That generational divide is present again in the wake of Tuesday’s election, with a majority of millennial voters casting ballots against Trump, while older generations favored the firebrand Republican. The general malaise of younger, more liberal voters is that older generations have now foisted upon them a deeply unstable leader with a track record for self-aggrandizement at the expense of others. Rinse, repeat.
“Diamonds in the Mine” (1971)
Cohen never sounded more furious than on this cut from Songs of Love and Hate. It’s not clear what, specifically, he was railing against—but the sweeping condemnation of societal decay is obvious. “The woman in blue, she's asking for revenge / The man in white—that's you—says he has no friends / The river is swollen up with rusty cans / And the trees are burning in your promised land,” he growls, before jumping into a downright furious chorus: “And there are no letters in the mailbox / And there are no grapes upon the vine / And there are no chocolates in the boxes anymore / And there are no diamonds in the mine.” If staring down the barrel of four-plus years of a monumentally ill-equipped president possibly deporting millions of people and restricting more civil liberties doesn’t push you to see no light in sight, this song might.
Despite its many flaws, no more obvious than during the past year, we still cling to the idea of America’s unique greatness. As a Canadian, Cohen wrote this outsider’s take on the American dream—the good, the bad, and the ugly—as a way of exploring its dark past and misdeeds to implore for hope in the future. “Democracy is coming to the U.S.A.,” he chants, alternating between sarcasm and earnestness, “It's coming to America first, the cradle of the best and of the worst.”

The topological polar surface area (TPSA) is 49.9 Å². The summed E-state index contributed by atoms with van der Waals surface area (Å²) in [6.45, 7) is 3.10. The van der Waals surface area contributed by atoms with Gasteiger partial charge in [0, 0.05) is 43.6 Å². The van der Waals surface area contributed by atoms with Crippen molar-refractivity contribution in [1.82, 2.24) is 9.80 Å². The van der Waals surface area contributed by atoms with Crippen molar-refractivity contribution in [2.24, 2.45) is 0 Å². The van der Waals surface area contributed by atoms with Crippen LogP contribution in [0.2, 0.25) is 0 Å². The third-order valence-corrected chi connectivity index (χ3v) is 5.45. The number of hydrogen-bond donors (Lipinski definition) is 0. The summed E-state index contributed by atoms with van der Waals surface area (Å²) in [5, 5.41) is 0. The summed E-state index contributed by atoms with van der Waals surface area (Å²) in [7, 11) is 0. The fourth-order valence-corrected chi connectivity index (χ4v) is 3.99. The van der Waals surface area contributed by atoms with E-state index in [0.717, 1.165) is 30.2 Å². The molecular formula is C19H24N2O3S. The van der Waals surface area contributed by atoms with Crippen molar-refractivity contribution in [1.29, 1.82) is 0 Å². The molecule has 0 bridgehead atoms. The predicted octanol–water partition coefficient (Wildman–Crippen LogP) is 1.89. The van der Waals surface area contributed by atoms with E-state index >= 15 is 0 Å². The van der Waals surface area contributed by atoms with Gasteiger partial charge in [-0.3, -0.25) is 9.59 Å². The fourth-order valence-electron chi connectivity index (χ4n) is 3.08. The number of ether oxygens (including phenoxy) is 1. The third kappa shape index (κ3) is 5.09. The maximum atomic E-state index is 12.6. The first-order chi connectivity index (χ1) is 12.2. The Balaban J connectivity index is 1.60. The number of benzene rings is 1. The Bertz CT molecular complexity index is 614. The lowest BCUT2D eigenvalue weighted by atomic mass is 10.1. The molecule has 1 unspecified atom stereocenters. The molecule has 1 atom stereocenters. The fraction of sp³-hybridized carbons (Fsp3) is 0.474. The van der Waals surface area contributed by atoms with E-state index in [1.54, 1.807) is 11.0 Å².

“I’m sentimental, if you know what I mean / I love the country but I can’t stand the scene,” he later adds, echoing the sentiment of disaffected voters decades later. “And I'm neither left or right / I'm just staying home tonight / Getting lost in that hopeless little screen.” Eerily prescient.
“Tower of Song” (1988)
In his fifties, Cohen incorporated the synth into his music and began creating Beatnik new-wave songs often reflecting, with a razor-sharp wit, upon his own career and his crawl toward inevitable death. “Now you can say that I've grown bitter, but of this you may be sure / The rich have got their channels in the bedrooms of the poor,” he observed, as an elder statesman, of the 1980s and of pretty much every other decade. “And there's a mighty judgment coming...” he prophesied. Of course, that’s yet to come, it seems. Even Cohen knew that: “...but I may be wrong / You see, you hear these funny voices / In the Tower of Song.”
“Passing Through” (1972)
Ah, but don’t forget about hope. And unity. For his 1973 live album, appropriately named Live Songs, Cohen included a rousing stomp-along rendition of this folk standard that reminds all of humanity to see past the divisions—“Yankee, Russian, white or tan… A man is still a man. We're all on one road, and we’re only passing through”—and to never give up the fight for justice: “Men will suffer, men will fight, even die for what is right. Even though they know they're only passing through.” It’s possible to see the humanity in those with whom you disagree while also not giving up on your own convictions.